Ginsburg, Champion Of Gender Equality, Becomes 1st Woman To Lie In State
Updated at 1:47 p.m. ET
Supreme Court Justice Ruth Bader Ginsburg lay in state Friday at the U.S. Capitol, the first woman and the first Jewish person to be given that honor in the nation's history.
Ginsburg's casket was carried into Statuary Hall, just outside the House of Representatives' chamber, by an armed forces honor guard. House Speaker Nancy Pelosi, D-Calif., presided over a brief ceremony.
Rabbi Lauren Holtzblatt, who also eulogized Ginsburg as she lay in repose at the U.S. Supreme Court, said of Ginsburg Friday, "As a lawyer she won equality for women and men, not in one swift victory, but brick by brick, case by case. Through meticulous, careful lawyering, she changed the course of American law."
Mezzo-soprano opera singer Denyce Graves performed a tribute to the late justice — who was an opera aficionado — and members of Congress filed past Ginsburg's casket.
Democratic presidential nominee Joe Biden and his wife, Jill, were also in attendance, along with vice presidential nominee Sen. Kamala Harris.
As she left, Harris was asked whether Ginsburg cleared a path for her. "Absolutely," she responded.
"Because she first of all made America see what leadership looks like, and in the law, in terms of public service, and she broke so many barriers. And I know that she did it intentionally, knowing that people like me could follow," she said.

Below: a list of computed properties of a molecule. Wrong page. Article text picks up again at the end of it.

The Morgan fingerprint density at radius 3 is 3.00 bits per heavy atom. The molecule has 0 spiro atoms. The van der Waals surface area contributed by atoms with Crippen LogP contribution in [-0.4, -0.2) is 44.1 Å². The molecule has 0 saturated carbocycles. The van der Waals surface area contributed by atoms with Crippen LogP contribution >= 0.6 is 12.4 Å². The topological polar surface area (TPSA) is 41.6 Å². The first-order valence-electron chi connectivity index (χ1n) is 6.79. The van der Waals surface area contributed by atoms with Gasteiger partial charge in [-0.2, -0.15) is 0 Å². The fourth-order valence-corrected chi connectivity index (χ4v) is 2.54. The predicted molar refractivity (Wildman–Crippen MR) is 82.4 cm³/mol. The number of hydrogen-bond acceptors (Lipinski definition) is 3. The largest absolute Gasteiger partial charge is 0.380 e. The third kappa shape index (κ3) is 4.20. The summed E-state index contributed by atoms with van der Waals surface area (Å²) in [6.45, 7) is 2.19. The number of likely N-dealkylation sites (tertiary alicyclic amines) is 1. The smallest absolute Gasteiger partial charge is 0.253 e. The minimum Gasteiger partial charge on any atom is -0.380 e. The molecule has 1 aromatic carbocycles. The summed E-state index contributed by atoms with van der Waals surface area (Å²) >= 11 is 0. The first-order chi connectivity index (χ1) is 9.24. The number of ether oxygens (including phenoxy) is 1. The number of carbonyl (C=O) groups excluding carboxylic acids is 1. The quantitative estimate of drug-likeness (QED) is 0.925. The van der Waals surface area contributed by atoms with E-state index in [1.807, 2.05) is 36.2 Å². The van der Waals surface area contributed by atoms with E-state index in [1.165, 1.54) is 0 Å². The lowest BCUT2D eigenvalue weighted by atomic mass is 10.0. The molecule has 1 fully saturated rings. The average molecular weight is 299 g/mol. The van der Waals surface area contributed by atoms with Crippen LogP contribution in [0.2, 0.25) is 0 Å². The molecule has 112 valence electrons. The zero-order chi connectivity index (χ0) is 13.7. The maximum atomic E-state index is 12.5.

Defense Secretary Mark Esper and the Joint Chiefs of Staff also also paid tribute.
Notably absent from the ceremony were Congress' two top Republicans, Senate Majority Leader Mitch McConnell of Kentucky and House Minority Leader Kevin McCarthy of California.
At the end of the memorial, Ginsburg's casket was carried down the Capitol steps past four rows of women lawmakers, who stood with hands on hearts.
Thousands of mourners paid their respects to Ginsburg during the two days her casket rested at the top of the Supreme Court steps, including former President Bill Clinton, who nominated her to the high court in 1993, and President Trump.
Trump's visit prompted shouting from the crowd of "honor her wish," referring to the justice's hope that she would not be replaced on the court "until a new president is installed." Trump has said he will announce his choice to succeed Ginsburg on Saturday.
Ginsburg will be interred at Arlington National Cemetery on Tuesday, after Yom Kippur, next to her husband, Marty.
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